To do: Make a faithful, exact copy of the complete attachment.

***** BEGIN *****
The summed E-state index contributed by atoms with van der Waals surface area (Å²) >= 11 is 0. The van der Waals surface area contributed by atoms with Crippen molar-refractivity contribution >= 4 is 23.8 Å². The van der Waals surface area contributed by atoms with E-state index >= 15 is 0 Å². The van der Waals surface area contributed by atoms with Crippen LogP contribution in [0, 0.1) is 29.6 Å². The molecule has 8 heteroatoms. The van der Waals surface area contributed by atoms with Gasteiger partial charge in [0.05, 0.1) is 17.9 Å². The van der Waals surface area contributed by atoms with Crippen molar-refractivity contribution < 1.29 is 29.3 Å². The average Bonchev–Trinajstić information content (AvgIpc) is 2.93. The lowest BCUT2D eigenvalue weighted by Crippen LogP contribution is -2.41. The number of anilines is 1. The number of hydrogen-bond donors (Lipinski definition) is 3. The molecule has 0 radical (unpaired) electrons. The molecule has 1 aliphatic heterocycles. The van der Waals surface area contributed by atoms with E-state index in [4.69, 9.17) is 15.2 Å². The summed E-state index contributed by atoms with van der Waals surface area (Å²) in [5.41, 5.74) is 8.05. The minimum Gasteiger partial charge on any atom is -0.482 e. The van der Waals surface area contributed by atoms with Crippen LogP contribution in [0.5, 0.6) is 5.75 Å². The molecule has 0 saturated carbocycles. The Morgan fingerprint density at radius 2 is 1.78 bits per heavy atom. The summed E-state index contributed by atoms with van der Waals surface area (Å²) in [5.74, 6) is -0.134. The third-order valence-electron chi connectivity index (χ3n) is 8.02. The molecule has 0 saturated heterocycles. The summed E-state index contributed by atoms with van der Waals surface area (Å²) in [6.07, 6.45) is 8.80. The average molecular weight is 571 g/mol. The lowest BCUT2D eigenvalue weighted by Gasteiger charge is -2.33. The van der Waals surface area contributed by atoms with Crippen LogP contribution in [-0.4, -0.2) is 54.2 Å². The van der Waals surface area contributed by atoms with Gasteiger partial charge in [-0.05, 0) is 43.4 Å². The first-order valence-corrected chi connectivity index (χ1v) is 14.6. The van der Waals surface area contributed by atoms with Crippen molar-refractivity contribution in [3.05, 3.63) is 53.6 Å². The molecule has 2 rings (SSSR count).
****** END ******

The summed E-state index contributed by atoms with van der Waals surface area (Å²) >= 11 is 0. The van der Waals surface area contributed by atoms with Crippen molar-refractivity contribution >= 4 is 23.8 Å². The van der Waals surface area contributed by atoms with E-state index >= 15 is 0 Å². The van der Waals surface area contributed by atoms with Crippen LogP contribution in [0, 0.1) is 29.6 Å². The molecule has 8 heteroatoms. The van der Waals surface area contributed by atoms with Gasteiger partial charge in [0.05, 0.1) is 17.9 Å². The van der Waals surface area contributed by atoms with Crippen molar-refractivity contribution < 1.29 is 29.3 Å². The average Bonchev–Trinajstić information content (AvgIpc) is 2.93. The lowest BCUT2D eigenvalue weighted by Crippen LogP contribution is -2.41. The number of anilines is 1. The number of hydrogen-bond donors (Lipinski definition) is 3. The molecule has 0 radical (unpaired) electrons. The molecule has 1 aliphatic heterocycles. The van der Waals surface area contributed by atoms with E-state index in [4.69, 9.17) is 15.2 Å². The summed E-state index contributed by atoms with van der Waals surface area (Å²) in [5.41, 5.74) is 8.05. The minimum Gasteiger partial charge on any atom is -0.482 e. The van der Waals surface area contributed by atoms with Crippen LogP contribution in [0.5, 0.6) is 5.75 Å². The molecule has 0 saturated carbocycles. The Morgan fingerprint density at radius 2 is 1.78 bits per heavy atom. The summed E-state index contributed by atoms with van der Waals surface area (Å²) in [5.74, 6) is -0.134. The third-order valence-electron chi connectivity index (χ3n) is 8.02. The molecule has 0 saturated heterocycles. The summed E-state index contributed by atoms with van der Waals surface area (Å²) in [6.07, 6.45) is 8.80. The average molecular weight is 571 g/mol. The lowest BCUT2D eigenvalue weighted by Gasteiger charge is -2.33. The van der Waals surface area contributed by atoms with Crippen LogP contribution in [-0.4, -0.2) is 54.2 Å². The van der Waals surface area contributed by atoms with Gasteiger partial charge in [-0.05, 0) is 43.4 Å². The first-order valence-corrected chi connectivity index (χ1v) is 14.6. The van der Waals surface area contributed by atoms with Crippen molar-refractivity contribution in [3.05, 3.63) is 53.6 Å². The molecule has 2 rings (SSSR count).